Exhale and then reach to the right, allowing your hips to shift to the left. Slowly drop your right arm toward the lower leg, while stretching the left arm up toward the sky. Move within the feeling of having a pane of glass in front of you and one behind you. Stay within this imaginary field. It doesn’t matter how far you come down.
Rest your hand either on your thigh, shinbone or ankle. If you can comfortably reach the floor, place the hand on the outside of the right foot. Ground your legs into the floor, especially pressing through the back left heel.
Extend through the sides of the neck to keep the head straight. Keep head as is or look upward toward your left thumb. Open the chest; lengthen from the left fingers through the chest, down to the right fingers. The shoulders should be in alignment with each other. Inhale and exhale evenly.
To emerge from the posture, inhale and lift the torso up. Use your left arm to lift your body and steady your movement. Exhale the arms down. Turn your feet forward, then onto the other side. Walk your feet back together into Tadasana.
Benefits: Strengthens neck, shoulders, spine, legs and ankles. Improves circulation of the blood. Tones the spinal nerves. Eases backache, indigestion, flatulence and gastric problems.
Caution: Be mindful of the head and neck; you may need to look down toward the floor in the final posture. If balance is too difficult, practice against a wall. Rest the raised arm either on the hip or slide the top of the hand behind you across the lower back to open the shoulder.
4. Padahastasana: “Pada” means ‘feet’ and “Hasta” means ‘hand’. In this pose the hands are brought to the feet to catch the toes.
Method: Feet must be parallel to each other. Inhale and raise both your hands straight above your head. The palms should be facing outwards. Exhale slowly and bend your head and neck down. Bend your trunk at the waist and push the head further downwards. Ensure that the knees do not bend and the arms are touching the ears.
Exhaling stretch your arms to catch the big toe of the corresponding legs. Use the thumb, index and middle finger to grasp the toes. If possible you can put the palms under the feet. Complete exhalation and hold your breath. Now pull your toes and place your head in between the knees. The knees should not bend at any time. Hold this position for some time. Inhaling slowly release your toes and raise your trunk to come back to the starting position.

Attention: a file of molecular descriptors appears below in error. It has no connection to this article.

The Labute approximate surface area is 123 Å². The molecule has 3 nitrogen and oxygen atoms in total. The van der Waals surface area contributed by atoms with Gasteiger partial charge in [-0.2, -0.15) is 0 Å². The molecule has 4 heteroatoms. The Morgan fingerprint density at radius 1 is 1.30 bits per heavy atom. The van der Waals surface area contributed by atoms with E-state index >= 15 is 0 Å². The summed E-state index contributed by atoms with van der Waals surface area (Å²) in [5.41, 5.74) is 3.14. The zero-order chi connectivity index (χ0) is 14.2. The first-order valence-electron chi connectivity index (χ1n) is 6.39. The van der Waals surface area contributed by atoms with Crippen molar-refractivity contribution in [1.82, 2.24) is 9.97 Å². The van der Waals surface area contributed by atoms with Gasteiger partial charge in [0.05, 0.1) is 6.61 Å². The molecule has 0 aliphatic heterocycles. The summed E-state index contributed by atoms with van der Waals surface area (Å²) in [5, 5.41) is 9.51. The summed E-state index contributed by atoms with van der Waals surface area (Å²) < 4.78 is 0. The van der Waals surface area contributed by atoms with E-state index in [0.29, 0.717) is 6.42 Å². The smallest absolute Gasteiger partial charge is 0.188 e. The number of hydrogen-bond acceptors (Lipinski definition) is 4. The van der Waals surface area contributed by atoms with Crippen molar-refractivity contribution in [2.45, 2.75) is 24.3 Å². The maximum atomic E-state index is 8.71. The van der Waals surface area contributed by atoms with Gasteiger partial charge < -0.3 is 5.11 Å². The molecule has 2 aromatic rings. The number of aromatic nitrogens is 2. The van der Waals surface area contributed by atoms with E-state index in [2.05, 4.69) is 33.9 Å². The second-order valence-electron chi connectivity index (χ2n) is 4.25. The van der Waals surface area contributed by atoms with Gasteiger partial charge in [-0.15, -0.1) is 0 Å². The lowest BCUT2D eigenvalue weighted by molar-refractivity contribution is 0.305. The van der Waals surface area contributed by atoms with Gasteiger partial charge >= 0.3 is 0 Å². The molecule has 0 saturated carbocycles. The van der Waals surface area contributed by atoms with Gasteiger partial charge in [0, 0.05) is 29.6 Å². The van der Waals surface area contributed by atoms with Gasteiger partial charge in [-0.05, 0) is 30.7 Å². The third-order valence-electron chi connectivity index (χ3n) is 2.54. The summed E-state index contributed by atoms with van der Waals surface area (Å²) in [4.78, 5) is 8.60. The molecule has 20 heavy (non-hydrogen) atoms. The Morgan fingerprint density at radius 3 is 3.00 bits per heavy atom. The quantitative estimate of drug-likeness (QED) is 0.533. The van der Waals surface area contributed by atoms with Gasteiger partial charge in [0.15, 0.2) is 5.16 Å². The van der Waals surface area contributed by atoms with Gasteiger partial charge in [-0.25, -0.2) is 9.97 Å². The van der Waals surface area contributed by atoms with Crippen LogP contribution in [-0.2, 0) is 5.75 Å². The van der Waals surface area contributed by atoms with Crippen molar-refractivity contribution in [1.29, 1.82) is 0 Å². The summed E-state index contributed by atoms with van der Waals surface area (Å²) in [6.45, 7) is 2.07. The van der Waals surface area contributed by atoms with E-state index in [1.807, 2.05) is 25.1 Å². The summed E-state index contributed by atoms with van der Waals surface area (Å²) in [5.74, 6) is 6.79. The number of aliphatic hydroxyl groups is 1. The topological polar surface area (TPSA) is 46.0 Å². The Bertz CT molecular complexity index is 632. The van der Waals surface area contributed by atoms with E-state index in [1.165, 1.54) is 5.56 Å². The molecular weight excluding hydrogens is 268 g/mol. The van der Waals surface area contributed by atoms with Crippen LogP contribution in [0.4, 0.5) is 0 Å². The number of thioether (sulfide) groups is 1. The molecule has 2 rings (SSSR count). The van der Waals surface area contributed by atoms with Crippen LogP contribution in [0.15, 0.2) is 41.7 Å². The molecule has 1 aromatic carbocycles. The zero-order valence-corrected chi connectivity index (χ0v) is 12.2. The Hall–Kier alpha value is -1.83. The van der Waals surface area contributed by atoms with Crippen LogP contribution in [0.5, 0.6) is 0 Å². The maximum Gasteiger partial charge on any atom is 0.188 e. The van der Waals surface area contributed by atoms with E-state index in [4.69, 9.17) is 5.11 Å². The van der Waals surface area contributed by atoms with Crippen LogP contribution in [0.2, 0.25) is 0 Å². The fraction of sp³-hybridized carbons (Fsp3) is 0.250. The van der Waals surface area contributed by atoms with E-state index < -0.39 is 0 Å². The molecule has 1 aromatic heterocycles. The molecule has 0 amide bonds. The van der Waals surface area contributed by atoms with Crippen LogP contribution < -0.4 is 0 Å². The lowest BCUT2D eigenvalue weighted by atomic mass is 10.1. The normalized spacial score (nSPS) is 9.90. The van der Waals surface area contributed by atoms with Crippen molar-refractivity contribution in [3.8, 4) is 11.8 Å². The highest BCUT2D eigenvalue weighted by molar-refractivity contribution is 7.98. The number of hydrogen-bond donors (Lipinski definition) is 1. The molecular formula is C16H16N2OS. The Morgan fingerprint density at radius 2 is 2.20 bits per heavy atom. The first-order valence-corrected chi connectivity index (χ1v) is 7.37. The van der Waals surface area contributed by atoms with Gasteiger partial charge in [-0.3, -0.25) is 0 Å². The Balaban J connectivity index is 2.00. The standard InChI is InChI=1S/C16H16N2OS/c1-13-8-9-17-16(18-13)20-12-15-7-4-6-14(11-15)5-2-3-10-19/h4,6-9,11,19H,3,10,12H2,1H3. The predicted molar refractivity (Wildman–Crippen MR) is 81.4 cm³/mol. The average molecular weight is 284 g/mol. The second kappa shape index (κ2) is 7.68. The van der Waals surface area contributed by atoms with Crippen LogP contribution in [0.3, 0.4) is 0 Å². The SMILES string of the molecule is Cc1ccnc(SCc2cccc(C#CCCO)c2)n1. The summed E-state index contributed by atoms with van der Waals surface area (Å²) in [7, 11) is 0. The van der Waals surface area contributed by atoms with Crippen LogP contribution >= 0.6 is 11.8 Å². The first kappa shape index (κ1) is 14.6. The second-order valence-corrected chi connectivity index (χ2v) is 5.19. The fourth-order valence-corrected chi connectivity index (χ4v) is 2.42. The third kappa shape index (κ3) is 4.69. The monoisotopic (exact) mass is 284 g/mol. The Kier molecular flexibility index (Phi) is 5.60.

Benefits: The benefits of Padahastasana are numerous. In this posture, there is great emphasis on the flow of blood to the head without the difficulties presented in other postures which also do so such as the headstand.
Some key benefits:
(i) The toning of the abdominal organs
(ii) Conditions of bloating of the abdomen, constipation, indigestion and other gastric troubles can be greatly alleviated
(iii) Helps to relieve sciatica
(iv) The spine is made resilient, straight and flexible
(v) Circulation of the blood throughout the body is improved
(vi) The muscles of the back are stretched and energized, making one feel invigorated afterwards
5. Chakraasana (wheels pose): Lie flat on your back with legs straight on the floor. Bend your legs from the knees and with the help of the hands, bring the heels as close to the hips as possible slowly raise the body and arch the back, allowing the crown on the head to support the weight of the upper body. Putting pressure on the palms, raise your body from the floor arching the back straight then the knees further by moving the trunk towards the head let the body so the head rests on the floor and then lower the rest of the body. This is one round repeat 3 times.
Benefits: This asana tones up the nervous, digestive, respiratory, cardiovascular and glandular systems. This asana keep dislodged navel at its right position. Ram ban for back and neck pain.
Caution: While lifting the body leave the neck loose or else there is fear of a sprain in the neck. People with any illness, during pregnancy, High blood pressure, Heart problem and weak wrists should not practice this asana.